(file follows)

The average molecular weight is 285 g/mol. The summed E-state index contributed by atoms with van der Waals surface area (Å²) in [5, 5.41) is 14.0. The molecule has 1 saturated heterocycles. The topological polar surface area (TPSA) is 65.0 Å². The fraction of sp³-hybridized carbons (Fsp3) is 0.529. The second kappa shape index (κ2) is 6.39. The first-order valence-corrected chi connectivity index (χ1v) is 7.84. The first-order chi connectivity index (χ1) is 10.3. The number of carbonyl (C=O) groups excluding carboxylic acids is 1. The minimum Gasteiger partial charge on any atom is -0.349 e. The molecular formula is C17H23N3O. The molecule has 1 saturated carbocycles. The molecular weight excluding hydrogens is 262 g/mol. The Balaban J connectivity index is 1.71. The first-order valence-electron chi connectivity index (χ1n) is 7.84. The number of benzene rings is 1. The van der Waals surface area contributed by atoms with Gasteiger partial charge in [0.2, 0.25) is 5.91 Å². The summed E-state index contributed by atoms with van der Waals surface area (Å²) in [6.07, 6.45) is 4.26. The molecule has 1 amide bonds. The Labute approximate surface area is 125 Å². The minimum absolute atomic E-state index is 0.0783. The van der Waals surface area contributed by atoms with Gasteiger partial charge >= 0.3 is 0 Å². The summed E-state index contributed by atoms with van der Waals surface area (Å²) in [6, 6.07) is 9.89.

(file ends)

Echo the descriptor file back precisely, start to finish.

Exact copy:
The average molecular weight is 285 g/mol. The summed E-state index contributed by atoms with van der Waals surface area (Å²) in [5, 5.41) is 14.0. The molecule has 1 saturated heterocycles. The topological polar surface area (TPSA) is 65.0 Å². The fraction of sp³-hybridized carbons (Fsp3) is 0.529. The second kappa shape index (κ2) is 6.39. The first-order valence-corrected chi connectivity index (χ1v) is 7.84. The first-order chi connectivity index (χ1) is 10.3. The number of carbonyl (C=O) groups excluding carboxylic acids is 1. The minimum Gasteiger partial charge on any atom is -0.349 e. The molecular formula is C17H23N3O. The molecule has 1 saturated carbocycles. The molecular weight excluding hydrogens is 262 g/mol. The Balaban J connectivity index is 1.71. The first-order valence-electron chi connectivity index (χ1n) is 7.84. The number of benzene rings is 1. The van der Waals surface area contributed by atoms with Gasteiger partial charge in [0.2, 0.25) is 5.91 Å². The summed E-state index contributed by atoms with van der Waals surface area (Å²) in [6.07, 6.45) is 4.26. The molecule has 1 amide bonds. The Labute approximate surface area is 125 Å². The minimum absolute atomic E-state index is 0.0783. The van der Waals surface area contributed by atoms with Gasteiger partial charge >= 0.3 is 0 Å². The summed E-state index contributed by atoms with van der Waals surface area (Å²) in [6, 6.07) is 9.89.